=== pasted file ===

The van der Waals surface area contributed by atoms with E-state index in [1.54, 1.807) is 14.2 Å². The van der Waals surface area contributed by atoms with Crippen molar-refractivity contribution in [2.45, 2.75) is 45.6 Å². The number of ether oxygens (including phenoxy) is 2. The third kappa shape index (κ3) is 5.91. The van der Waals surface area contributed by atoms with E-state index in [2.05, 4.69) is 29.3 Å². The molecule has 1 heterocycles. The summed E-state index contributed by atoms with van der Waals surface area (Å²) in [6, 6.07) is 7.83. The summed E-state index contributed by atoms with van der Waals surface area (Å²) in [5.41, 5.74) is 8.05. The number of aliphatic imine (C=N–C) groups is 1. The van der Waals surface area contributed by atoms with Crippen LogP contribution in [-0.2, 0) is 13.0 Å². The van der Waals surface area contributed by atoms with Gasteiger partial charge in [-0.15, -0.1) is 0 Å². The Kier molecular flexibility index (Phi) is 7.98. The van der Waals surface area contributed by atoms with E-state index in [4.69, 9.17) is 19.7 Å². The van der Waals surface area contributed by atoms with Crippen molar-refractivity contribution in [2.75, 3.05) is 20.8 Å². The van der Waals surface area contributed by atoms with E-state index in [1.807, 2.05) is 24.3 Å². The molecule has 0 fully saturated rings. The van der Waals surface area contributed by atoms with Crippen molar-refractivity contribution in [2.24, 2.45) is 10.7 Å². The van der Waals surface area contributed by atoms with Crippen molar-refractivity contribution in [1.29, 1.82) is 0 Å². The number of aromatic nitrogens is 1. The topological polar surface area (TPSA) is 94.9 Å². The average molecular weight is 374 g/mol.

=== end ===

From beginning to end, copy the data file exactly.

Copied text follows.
The van der Waals surface area contributed by atoms with E-state index in [1.54, 1.807) is 14.2 Å². The van der Waals surface area contributed by atoms with Crippen molar-refractivity contribution in [2.45, 2.75) is 45.6 Å². The number of ether oxygens (including phenoxy) is 2. The third kappa shape index (κ3) is 5.91. The van der Waals surface area contributed by atoms with E-state index in [2.05, 4.69) is 29.3 Å². The molecule has 1 heterocycles. The summed E-state index contributed by atoms with van der Waals surface area (Å²) in [6, 6.07) is 7.83. The summed E-state index contributed by atoms with van der Waals surface area (Å²) in [5.41, 5.74) is 8.05. The number of aliphatic imine (C=N–C) groups is 1. The van der Waals surface area contributed by atoms with Crippen LogP contribution in [-0.2, 0) is 13.0 Å². The van der Waals surface area contributed by atoms with Gasteiger partial charge in [-0.15, -0.1) is 0 Å². The Kier molecular flexibility index (Phi) is 7.98. The van der Waals surface area contributed by atoms with E-state index in [4.69, 9.17) is 19.7 Å². The van der Waals surface area contributed by atoms with Crippen molar-refractivity contribution in [2.75, 3.05) is 20.8 Å². The van der Waals surface area contributed by atoms with E-state index in [1.807, 2.05) is 24.3 Å². The molecule has 0 fully saturated rings. The van der Waals surface area contributed by atoms with Crippen molar-refractivity contribution in [2.24, 2.45) is 10.7 Å². The van der Waals surface area contributed by atoms with Crippen molar-refractivity contribution in [1.29, 1.82) is 0 Å². The number of aromatic nitrogens is 1. The topological polar surface area (TPSA) is 94.9 Å². The average molecular weight is 374 g/mol.